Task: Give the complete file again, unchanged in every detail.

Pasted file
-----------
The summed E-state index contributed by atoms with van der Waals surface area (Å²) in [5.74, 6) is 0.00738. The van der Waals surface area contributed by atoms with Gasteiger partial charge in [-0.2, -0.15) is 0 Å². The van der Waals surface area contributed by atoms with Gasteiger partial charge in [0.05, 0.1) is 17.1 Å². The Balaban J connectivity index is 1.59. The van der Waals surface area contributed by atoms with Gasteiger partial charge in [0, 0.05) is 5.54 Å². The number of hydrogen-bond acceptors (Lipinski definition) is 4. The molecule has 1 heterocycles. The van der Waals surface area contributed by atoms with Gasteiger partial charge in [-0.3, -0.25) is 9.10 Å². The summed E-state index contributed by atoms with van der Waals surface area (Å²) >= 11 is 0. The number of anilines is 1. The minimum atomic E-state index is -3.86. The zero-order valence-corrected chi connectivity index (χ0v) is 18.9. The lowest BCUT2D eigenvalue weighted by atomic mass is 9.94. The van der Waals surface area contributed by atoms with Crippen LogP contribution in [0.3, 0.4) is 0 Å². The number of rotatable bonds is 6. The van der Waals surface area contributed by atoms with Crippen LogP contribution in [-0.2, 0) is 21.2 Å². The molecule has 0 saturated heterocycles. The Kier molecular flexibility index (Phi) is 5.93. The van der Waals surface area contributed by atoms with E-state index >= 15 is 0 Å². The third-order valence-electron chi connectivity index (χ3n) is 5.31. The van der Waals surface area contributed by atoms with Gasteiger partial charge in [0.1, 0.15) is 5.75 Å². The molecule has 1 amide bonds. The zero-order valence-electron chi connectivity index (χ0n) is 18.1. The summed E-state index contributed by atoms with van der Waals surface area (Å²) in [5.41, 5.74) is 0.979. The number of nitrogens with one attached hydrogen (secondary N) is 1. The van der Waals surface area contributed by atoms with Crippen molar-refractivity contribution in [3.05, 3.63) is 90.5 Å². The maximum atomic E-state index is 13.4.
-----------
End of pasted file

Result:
The summed E-state index contributed by atoms with van der Waals surface area (Å²) in [5.74, 6) is 0.00738. The van der Waals surface area contributed by atoms with Gasteiger partial charge in [-0.2, -0.15) is 0 Å². The van der Waals surface area contributed by atoms with Gasteiger partial charge in [0.05, 0.1) is 17.1 Å². The Balaban J connectivity index is 1.59. The van der Waals surface area contributed by atoms with Gasteiger partial charge in [0, 0.05) is 5.54 Å². The number of hydrogen-bond acceptors (Lipinski definition) is 4. The molecule has 1 heterocycles. The van der Waals surface area contributed by atoms with Gasteiger partial charge in [-0.3, -0.25) is 9.10 Å². The summed E-state index contributed by atoms with van der Waals surface area (Å²) >= 11 is 0. The number of anilines is 1. The minimum atomic E-state index is -3.86. The zero-order valence-corrected chi connectivity index (χ0v) is 18.9. The lowest BCUT2D eigenvalue weighted by atomic mass is 9.94. The van der Waals surface area contributed by atoms with Crippen LogP contribution in [0.3, 0.4) is 0 Å². The number of rotatable bonds is 6. The van der Waals surface area contributed by atoms with Crippen LogP contribution in [-0.2, 0) is 21.2 Å². The molecule has 0 saturated heterocycles. The Kier molecular flexibility index (Phi) is 5.93. The van der Waals surface area contributed by atoms with E-state index >= 15 is 0 Å². The third-order valence-electron chi connectivity index (χ3n) is 5.31. The van der Waals surface area contributed by atoms with Gasteiger partial charge in [0.1, 0.15) is 5.75 Å². The molecule has 1 amide bonds. The zero-order valence-electron chi connectivity index (χ0n) is 18.1. The summed E-state index contributed by atoms with van der Waals surface area (Å²) in [5.41, 5.74) is 0.979. The number of nitrogens with one attached hydrogen (secondary N) is 1. The van der Waals surface area contributed by atoms with Crippen molar-refractivity contribution in [3.05, 3.63) is 90.5 Å². The maximum atomic E-state index is 13.4.